It can be frustrating when you are holding an investment that is a sure thing - like a moviestock approaching delist, or a starbond approaching adjust - but the market is moving the price in the opposite direction. It seems not just counter-intuitive, but idiotic. Why can't people be patient and cash out at the accepted time designated by the calendar?
The main reason this happens is that small, active traders are cashing in their gains and moving onto a more profitable investment. As the price falls, this impacts other traders. More small active traders will move their money into something more profitable in the short term, calculating that they can buy back into this opportunity later. Other active traders will follow the movement and play the players.
There are two ways of coping with this.
The first is to follow the movement. This offers higher gains, because hopefully you'll make money as the investment moves in the contrary direction, and then more money still. There are two chief risks here - that the gains from flipping will not cover your costs in commission, and maybe the price will turn back in the "correct" direction when you're not expecting it and you'll miss the movement.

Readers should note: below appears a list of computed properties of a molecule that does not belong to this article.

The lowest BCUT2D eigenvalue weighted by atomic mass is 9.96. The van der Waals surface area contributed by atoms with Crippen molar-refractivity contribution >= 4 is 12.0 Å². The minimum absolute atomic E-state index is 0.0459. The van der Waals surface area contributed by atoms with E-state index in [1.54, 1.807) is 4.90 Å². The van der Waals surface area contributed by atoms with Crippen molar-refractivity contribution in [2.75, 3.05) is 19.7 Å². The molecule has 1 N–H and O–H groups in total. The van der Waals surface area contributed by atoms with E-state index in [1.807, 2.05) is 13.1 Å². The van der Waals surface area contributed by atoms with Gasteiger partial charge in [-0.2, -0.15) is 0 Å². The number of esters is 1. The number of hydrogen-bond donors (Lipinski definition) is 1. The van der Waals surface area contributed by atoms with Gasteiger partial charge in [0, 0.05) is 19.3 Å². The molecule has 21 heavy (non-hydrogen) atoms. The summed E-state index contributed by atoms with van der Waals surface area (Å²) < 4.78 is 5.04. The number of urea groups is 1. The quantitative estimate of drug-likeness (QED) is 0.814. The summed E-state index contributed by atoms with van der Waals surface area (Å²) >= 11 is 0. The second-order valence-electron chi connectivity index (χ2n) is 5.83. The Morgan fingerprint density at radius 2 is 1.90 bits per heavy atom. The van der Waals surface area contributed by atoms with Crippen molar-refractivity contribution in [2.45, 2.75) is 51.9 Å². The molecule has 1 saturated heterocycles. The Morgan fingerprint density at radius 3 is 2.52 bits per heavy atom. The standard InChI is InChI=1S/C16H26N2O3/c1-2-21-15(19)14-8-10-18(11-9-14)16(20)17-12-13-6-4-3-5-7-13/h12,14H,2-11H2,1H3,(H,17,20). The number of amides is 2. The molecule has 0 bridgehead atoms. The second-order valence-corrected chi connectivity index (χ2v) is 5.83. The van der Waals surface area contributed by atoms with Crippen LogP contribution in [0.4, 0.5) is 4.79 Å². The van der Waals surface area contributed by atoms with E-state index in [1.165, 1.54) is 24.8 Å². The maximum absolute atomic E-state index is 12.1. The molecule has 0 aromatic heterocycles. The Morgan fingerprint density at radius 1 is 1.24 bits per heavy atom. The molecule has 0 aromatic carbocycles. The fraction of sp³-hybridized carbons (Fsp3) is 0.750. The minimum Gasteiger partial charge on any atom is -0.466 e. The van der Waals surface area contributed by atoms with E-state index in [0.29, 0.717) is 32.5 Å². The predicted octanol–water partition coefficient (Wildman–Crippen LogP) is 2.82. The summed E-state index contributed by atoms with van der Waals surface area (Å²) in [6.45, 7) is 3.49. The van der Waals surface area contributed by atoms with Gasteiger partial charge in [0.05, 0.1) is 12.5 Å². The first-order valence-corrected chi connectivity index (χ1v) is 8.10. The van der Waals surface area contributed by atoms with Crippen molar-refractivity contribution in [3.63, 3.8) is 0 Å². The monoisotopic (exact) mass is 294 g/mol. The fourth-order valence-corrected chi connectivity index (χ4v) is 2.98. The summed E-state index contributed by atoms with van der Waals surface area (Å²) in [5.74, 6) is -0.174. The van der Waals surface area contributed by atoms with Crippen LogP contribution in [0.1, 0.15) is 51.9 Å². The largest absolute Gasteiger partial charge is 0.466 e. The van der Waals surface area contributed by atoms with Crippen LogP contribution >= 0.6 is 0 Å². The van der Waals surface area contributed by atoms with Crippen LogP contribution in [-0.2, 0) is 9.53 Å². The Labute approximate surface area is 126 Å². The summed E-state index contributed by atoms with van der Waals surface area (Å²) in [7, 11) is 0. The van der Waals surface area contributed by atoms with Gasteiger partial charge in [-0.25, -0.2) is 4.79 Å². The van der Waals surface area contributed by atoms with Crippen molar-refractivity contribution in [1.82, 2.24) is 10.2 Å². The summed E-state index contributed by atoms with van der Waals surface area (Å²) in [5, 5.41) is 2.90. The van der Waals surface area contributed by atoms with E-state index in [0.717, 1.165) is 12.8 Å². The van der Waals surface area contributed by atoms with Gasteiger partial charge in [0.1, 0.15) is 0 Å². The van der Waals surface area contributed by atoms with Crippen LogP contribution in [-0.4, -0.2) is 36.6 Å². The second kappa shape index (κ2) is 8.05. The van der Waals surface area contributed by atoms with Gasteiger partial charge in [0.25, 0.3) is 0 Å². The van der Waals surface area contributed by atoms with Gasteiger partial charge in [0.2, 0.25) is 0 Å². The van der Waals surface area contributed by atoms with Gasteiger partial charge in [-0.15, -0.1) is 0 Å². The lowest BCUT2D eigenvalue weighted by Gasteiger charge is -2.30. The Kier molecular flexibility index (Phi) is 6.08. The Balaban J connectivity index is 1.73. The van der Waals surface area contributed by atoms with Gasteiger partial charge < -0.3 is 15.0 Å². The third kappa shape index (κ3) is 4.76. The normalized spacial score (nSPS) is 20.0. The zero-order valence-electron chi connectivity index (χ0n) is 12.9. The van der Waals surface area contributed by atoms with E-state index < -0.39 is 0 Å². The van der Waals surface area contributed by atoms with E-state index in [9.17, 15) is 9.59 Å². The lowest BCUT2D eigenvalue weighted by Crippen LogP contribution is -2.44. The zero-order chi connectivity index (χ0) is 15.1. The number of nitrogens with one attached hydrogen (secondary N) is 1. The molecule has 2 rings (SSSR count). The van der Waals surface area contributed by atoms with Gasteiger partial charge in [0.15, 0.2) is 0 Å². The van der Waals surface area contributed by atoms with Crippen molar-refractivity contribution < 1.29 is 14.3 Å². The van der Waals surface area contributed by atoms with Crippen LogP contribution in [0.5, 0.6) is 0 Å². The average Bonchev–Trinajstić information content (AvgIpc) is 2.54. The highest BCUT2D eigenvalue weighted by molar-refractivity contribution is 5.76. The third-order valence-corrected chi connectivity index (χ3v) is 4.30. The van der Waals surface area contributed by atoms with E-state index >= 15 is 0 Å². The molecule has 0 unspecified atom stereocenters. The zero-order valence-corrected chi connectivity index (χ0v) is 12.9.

To mitigate the risks, you'll want to study how price swings work in practice. Most price swings follow predictable patterns - or so the dark masters of the day-trading arts claim. So study price swings, and observe how far prices move in the "opposite" direction, and figure out when the price movement switches back to the correct direction. Once you're comfortable with how price swings work, you can also use limit orders to pre-position your trades according to your expectations.
The second is to accept that your investments aren't going to move in a straight line the way you want them to, and patiently wait for your guaranteed profits to roll in. It's less rewarding, but you don't have to put any effort into it.